by Chris Meinecke
While I’ve never experienced Patriot Day in Boston, I’ve always wanted to be a part of it. There is morning baseball, the most famous marathon on the planet, and maybe even a Bruins or Celtics game that same night. That is what I call a sports spectator’s dream. You don’t really have to like the teams playing, or enjoy the competition involved with the Boston marathon, you like the day for the event. You like it for social aspect and what the day actually represents in New England – our liberty.
That all changed on April 15th. I had never been to New York to see the twin towers. I had never been to New York to see anything. My New York experience is a post 9/11 one. That experience is no less amazing in the fantastic city of New York then I’m sure it would have been pre-9/11. Now, when I do make it to Boston for Patriot Day, I will have visited post marathon bombing.
Should I really be complaining about that you might ask? I wouldn’t say that I’m complaining. I would say that I am more disappointed than anything. I know that incidents like the one in Boston will most likely happen again. I don’t want anyone to think that I have conceit in my own brain about being able to attend the events in Boston and have them not be the same for me. People lost their lives and other were very badly injured, all focus is on finding who is responsible, and the pain that the victims, families, and a great American city will have to endure on their way toward healing.
What does raise an eyebrow or two with me, beyond trying to understand why such things happen in our world, is when will this happen again? I’d like to believe that nothing like this will ever happen to me, my friends, or my family at a sporting even, or any event for that matter. The hard fact is that with every day that passes it becomes more and more likely that terrorism will affect us in some way. I don’t have cold statistics to back up that claim, but our society and the cultures that reside in it are forever changing. Not even the bomb sniffing dogs can ensure that we or someone close to us won’t get our legs blown off while watching a race. That may sound harsh, but it is the truth. It’s the truth because the tragedy is Boston taught us that.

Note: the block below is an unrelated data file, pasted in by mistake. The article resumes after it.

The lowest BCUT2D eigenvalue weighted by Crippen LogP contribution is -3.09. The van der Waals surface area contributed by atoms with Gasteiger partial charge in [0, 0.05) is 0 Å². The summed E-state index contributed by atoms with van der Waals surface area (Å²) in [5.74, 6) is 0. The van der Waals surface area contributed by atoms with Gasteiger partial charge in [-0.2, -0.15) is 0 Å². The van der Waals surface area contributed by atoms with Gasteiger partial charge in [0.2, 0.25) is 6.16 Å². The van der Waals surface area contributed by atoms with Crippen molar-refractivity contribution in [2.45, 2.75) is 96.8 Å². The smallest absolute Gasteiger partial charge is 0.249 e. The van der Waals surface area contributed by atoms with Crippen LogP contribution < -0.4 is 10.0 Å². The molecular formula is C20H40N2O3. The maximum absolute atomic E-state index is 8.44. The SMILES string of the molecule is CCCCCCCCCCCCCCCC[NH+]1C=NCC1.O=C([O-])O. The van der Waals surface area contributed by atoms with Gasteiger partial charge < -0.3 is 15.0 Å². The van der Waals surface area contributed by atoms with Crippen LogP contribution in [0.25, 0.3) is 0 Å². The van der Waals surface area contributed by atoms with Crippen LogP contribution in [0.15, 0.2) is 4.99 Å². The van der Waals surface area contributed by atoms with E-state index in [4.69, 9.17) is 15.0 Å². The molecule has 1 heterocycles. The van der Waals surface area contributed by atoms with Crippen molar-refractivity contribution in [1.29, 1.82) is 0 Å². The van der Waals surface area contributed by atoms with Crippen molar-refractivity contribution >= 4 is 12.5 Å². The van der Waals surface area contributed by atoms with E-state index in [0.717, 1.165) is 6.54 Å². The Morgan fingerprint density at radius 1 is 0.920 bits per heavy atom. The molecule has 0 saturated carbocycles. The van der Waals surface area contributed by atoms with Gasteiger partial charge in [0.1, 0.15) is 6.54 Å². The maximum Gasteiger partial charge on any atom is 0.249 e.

Boston also reminded us of that old saying “if we stop going about our lives, the terrorist’s win”. I hate that term. That term doesn’t hold a lot of weight to me. That term is soft in every sense of the definition of the word. Unfortunately, there isn’t a better phrase to describe what I’m getting at. I don’t want them to win. I want to beat them senseless to within an inch of their lives, let them recover, beat them again, and then slowly bleed them from their toes. See, nothing soft about that statement.
My heart goes out to everyone directly involved. I wish I had more words of wisdom to impart on the masses. If nothing else, this attack makes me want to go to Boston next year and make sure I’m involved in every last little detail of Patriot Day.
Terrorists should know by now – We American’s won’t stay down long. When you proverbially tell us that we can’t do something, we try to do it one hundred and forty-seven thousand times more and then some.
See you next year Boston!